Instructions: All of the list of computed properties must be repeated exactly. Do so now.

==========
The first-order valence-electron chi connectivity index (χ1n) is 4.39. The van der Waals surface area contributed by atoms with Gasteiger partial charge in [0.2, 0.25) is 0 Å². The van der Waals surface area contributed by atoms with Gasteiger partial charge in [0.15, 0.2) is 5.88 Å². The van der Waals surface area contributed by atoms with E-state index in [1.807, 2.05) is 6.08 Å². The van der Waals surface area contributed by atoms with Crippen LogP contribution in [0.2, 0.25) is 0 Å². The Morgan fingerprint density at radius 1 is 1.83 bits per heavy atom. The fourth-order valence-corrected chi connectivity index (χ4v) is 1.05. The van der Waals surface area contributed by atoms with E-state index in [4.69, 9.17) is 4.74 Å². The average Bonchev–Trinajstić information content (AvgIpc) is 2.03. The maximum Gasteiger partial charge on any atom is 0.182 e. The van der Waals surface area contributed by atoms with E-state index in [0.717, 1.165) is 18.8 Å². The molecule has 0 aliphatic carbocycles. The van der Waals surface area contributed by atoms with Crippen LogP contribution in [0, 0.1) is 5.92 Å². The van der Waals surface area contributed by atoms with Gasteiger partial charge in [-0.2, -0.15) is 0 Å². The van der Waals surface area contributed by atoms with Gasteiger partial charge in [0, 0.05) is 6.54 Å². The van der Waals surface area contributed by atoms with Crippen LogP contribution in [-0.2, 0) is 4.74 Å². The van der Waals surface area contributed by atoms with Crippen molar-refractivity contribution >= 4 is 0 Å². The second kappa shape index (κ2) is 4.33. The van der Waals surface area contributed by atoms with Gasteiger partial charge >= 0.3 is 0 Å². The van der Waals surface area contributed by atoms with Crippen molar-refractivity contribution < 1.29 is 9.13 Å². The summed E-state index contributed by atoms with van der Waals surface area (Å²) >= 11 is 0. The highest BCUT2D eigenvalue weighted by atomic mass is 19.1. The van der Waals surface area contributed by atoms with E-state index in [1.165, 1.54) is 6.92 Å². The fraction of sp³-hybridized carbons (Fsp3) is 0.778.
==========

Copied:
The first-order valence-electron chi connectivity index (χ1n) is 4.39. The van der Waals surface area contributed by atoms with Gasteiger partial charge in [0.2, 0.25) is 0 Å². The van der Waals surface area contributed by atoms with Gasteiger partial charge in [0.15, 0.2) is 5.88 Å². The van der Waals surface area contributed by atoms with E-state index in [1.807, 2.05) is 6.08 Å². The van der Waals surface area contributed by atoms with Crippen LogP contribution in [0.2, 0.25) is 0 Å². The Morgan fingerprint density at radius 1 is 1.83 bits per heavy atom. The fourth-order valence-corrected chi connectivity index (χ4v) is 1.05. The van der Waals surface area contributed by atoms with E-state index in [4.69, 9.17) is 4.74 Å². The average Bonchev–Trinajstić information content (AvgIpc) is 2.03. The maximum Gasteiger partial charge on any atom is 0.182 e. The van der Waals surface area contributed by atoms with E-state index in [0.717, 1.165) is 18.8 Å². The molecule has 0 aliphatic carbocycles. The van der Waals surface area contributed by atoms with Crippen LogP contribution in [0, 0.1) is 5.92 Å². The van der Waals surface area contributed by atoms with Gasteiger partial charge in [-0.2, -0.15) is 0 Å². The van der Waals surface area contributed by atoms with Gasteiger partial charge in [0, 0.05) is 6.54 Å². The van der Waals surface area contributed by atoms with Crippen LogP contribution in [-0.2, 0) is 4.74 Å². The van der Waals surface area contributed by atoms with Crippen molar-refractivity contribution >= 4 is 0 Å². The second kappa shape index (κ2) is 4.33. The van der Waals surface area contributed by atoms with Gasteiger partial charge >= 0.3 is 0 Å². The van der Waals surface area contributed by atoms with Crippen molar-refractivity contribution < 1.29 is 9.13 Å². The summed E-state index contributed by atoms with van der Waals surface area (Å²) >= 11 is 0. The highest BCUT2D eigenvalue weighted by atomic mass is 19.1. The van der Waals surface area contributed by atoms with E-state index in [1.165, 1.54) is 6.92 Å². The fraction of sp³-hybridized carbons (Fsp3) is 0.778.